Duvall on Movies
“A Night in Old Mexico” represents a film that got shuffled and lost in the deck of the new paradigm of film distribution. “A Night in Old Mexico” is available on video on demand (VOD), which means it can be streamed or downloaded via local cable providers or businesses like Amazon. The movie will come out on disc in July.
That’s a shame, because “A Night in Old Mexico” deserves its time on the big screen. “We’ve been trying to make this film for years. At one point, Dennis Hopper was going to direct,” Robert Duvall told Free Press Houston in an interview before the film’s world premiere last March at SXSW. “This went on for years. At one point, I thought it was cursed, and then Emilio came along and it was a reality.”
Bill Wittliff who’d also written scripts for “Lonesome Dove,” “Legends of the Fall”, and “The Perfect Storm” among others wrote the script for “A Night in Old Mexico”. Literally decades passed before the production got a green light.
Director Emilio Aragón met Duvall after an L.A. screening of Aragón’s previous film “Paper Birds,” a film from Spain set during the Spanish Civil War. “Bobby always wanted to do this script,” said Aragón, “It was a lot of work, a lot of energy. You have to understand, we shot the film in 23 days. You’re always moving.”
Duvall added that Wittliff had been honing the script for over 30 years and that it was as good as it could possibly be. In the movie, Duvall plays a rancher who is ousted from his home and about to be moved to a nursing home. A fortuitous visit from his estranged grandson changes things and the pair take off for what seems like a last road trip to Mexico. They pick up some hitchhikers only to dump them by the side of the road when the passengers start to act unruly. Only the hitchhikers have left a large sum of money in the car. Arriving in Mexico, Duvall and his grandson commence to party in bars and whorehouses, all the while avoiding the men looking for their money, as well as drug cartels thugs also looking for the loot. The Variety review stated: “Scripter Wittliff and Spanish helmer Emilio Aragón hit the sweet spot between galloping and sauntering while unfolding the movie’s plot, an interlocking chain of coincidences, encounters and colorful supporting characters that often recalls the twisty storylines of Elmore Leonard.”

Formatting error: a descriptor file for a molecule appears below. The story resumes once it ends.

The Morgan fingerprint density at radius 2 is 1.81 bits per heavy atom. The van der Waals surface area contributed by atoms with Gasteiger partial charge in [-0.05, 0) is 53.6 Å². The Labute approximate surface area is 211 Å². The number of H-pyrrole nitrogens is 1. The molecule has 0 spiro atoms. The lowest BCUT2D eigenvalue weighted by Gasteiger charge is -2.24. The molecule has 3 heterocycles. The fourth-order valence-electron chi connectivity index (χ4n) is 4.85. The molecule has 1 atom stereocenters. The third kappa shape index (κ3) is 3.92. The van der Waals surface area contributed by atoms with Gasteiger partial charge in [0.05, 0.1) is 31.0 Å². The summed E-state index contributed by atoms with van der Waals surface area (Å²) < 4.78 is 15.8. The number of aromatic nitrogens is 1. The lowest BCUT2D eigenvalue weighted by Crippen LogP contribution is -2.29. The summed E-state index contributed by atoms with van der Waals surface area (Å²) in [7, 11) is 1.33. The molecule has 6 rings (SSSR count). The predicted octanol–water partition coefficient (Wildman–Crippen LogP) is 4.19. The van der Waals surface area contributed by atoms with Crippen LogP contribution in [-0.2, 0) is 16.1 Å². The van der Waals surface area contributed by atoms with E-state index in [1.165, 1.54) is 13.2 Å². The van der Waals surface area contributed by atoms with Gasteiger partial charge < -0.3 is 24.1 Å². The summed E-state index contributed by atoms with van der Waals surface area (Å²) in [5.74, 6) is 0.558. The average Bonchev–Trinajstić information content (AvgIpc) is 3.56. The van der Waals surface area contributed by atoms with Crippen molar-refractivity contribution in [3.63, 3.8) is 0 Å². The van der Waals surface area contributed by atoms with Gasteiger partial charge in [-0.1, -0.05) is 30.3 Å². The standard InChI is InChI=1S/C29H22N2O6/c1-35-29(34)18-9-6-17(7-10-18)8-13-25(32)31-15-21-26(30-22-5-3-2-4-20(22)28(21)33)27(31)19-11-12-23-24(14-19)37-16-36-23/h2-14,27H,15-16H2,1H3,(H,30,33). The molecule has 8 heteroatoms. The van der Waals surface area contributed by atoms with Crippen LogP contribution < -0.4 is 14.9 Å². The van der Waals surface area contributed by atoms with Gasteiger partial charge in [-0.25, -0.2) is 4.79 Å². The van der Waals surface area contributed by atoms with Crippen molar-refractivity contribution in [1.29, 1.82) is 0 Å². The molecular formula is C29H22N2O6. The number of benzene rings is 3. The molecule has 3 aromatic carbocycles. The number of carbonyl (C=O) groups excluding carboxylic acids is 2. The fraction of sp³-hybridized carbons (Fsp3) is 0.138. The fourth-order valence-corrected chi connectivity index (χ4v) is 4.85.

“Initially we were going to shoot in New Mexico, they have better rebates for shooting films than Texas,” explained Duvall. Aragón added, “It was such a low budget that we ended up saving money by shooting the entire film in Brownsville, the town had our back and opened up to us. We shot in and around a 15-block area. We would just move from street to street. You can imagine shooting in Brownsville in August. It was so hot at times that a couple of the crew members fainted from the heat.”
Duvall also wants to direct and star in a film about the Texas Rangers that he’s been developing. “We have a couple of ranches outside of San Antonio that we would use as locations, but it’s easier to raise 100-million than it is 5 million,” laughed Duvall. In addition to being an Academy Award winning actor, Duvall has directed the documentary “We’re Not the Jet Set” (1977), and the narrative features “Angelo My Love” (1983), “The Apostle” (1997), and “Assassination Tango” (2002). The latter film also starred Duvall’s wife Luciana Pedraza. “My wife would play one of the Texas Rangers,” Duvall said. “There have only ever been three female Rangers. She grew up horseback riding. We went shooting the other day and she got six bullseyes at 100-yards, and five out of six at 300-yards.”
Duvall has worked with some of the greatest directors around including Sam Peckinpah, Francis Coppola, Tony Scott, George Lucas, Robert Altman, Ron Howard, and Sidney Lumet just to name a few. Duvall has won four Golden Globes and won the Oscar as Best Actor for “Tender Mercies.”
Talking about Peckinpah and Scott, Duvall said, “They weren’t geared so much for performance as they were for action.” About Altman, Duvall noted: “Altman was another guy who was willing to turn it around. Some of the old directors were like dictators, but modern day directors want to turn it around and not be like that. That’s how Altman was back in the ‘60s. He wanted to see what you could do.” About Lucas and “THX 1138” Duvall recalled, “It was his first film, he did something with the film stock. I was doing ‘The Rain People’ with Coppola, and Lucas shot a documentary about the making of it. He was a very innovative guy; more of a mogul now.”
Duvall has also worked extensively with Billy Bob Thornton who he calls “the hillbilly Orson Welles. He put Tennessee Williams in the backseat; he’s a very talented guy. His mother was a seer, a clairvoyant. Billy’s a character. I said to his six-year-old daughter ‘Tell your Daddy not to get anymore tattoos, he’s got tattoos all over the place.’ ”
Duvall’s next appearance is in “The Judge” alongside Robert Downey, Jr., Vera Farmiga and Thornton. “We had 60 days to shoot on that one-all the money in the world. But you know, I prefer the smaller films a lot of the time because you can focus on the performance.”